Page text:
A clandestine romance

9th Aug 2014

Kashmir – A clandestine love affair

In many ways visiting Kashmir is like getting a really bad hangover – even though the alcohol slips out of your system in a day, it’s that long, meandering almost surreal night, the memory of which never really leaves you. (Never mind if it was just plain old alcohol that created that memory). Procrastinators (like me) would seek refuge in its long winding roads, the nip in the air and the “breathe as you live” sound of the azaan at sunset – it's almost like rekindling an old romance – dangerously addictive.

While Gulmarg and Pahalgam would satisfy the touristy cravings you might develop on the course of the trip, what would in fact be the perfect fit for a vagabond’s consumption will be the ethereal, almost dream-like, balmy Sonamarg. Whether you lie in its lap for a luxurious stay for one day like I did or simply stroll around its open meadows for the rest of your trip (again as I did), Sonamarg is a traveler’s paradise (yes the cliché intended). Drive up (around 40kms) of this hill town to reach zero point to witness some more of icy winds, breathtaking views (you can never have enough of them in Kashmir) and endless cups of magi with chai. (Yes, glad Maggi is back)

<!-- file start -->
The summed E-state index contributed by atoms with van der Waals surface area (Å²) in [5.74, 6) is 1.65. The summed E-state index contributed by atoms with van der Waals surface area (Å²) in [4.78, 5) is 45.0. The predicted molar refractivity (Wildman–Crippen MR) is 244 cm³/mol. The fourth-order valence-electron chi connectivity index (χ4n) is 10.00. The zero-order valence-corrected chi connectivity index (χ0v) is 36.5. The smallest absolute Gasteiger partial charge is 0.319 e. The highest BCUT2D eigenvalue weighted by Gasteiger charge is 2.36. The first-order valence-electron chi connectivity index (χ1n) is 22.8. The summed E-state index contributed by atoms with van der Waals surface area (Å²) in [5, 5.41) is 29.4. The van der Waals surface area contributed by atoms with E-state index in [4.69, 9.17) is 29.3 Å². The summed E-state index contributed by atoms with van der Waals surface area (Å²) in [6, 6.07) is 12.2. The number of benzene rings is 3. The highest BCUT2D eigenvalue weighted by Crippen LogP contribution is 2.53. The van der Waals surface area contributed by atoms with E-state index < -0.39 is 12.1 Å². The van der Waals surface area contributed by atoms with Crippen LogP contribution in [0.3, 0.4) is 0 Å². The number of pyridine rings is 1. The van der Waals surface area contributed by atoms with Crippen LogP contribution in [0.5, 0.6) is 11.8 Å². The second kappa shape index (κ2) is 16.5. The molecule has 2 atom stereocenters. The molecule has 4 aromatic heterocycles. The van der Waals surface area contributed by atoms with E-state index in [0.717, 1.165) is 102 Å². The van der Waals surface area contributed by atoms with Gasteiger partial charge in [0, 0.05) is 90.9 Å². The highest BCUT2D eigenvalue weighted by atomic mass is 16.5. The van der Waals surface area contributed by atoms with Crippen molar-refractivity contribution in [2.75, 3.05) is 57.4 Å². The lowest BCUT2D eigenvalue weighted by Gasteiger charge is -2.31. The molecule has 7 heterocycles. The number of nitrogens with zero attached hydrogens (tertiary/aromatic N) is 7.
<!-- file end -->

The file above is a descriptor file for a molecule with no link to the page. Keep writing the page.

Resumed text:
For those who can’t have enough of lazy mornings and sunny brunches back home, a one-day houseboat stay in Srinagar is a must, never mind the dingy interiors (in most of them) and cramped corridors (in few of them). Choosing one on the Nigeen lake would help you feel “less touristy” than most people and at dawn, the quiet, sometimes cascading noise of the water is only intermittently broken by the clamour of migratory birds as they hustle back to their nests on a cold, winter evening.

Sadly being a herbivore such as me, you will probably only get to relish the “Kashmiri pulao” in all its delicacy. However, couple that with endless bowls of kahwa and a low-maintenance foodie will be put to rest. For the others, there will be (more than ) enough non-veg fare to grub upon.

So leave behind clichés such as “heavens falls here” and visit Kashmir. You will slowly see the thin line between clichés and reality fading away into oblivion. (Stock up on enough warm clothes to fight off his hangover though)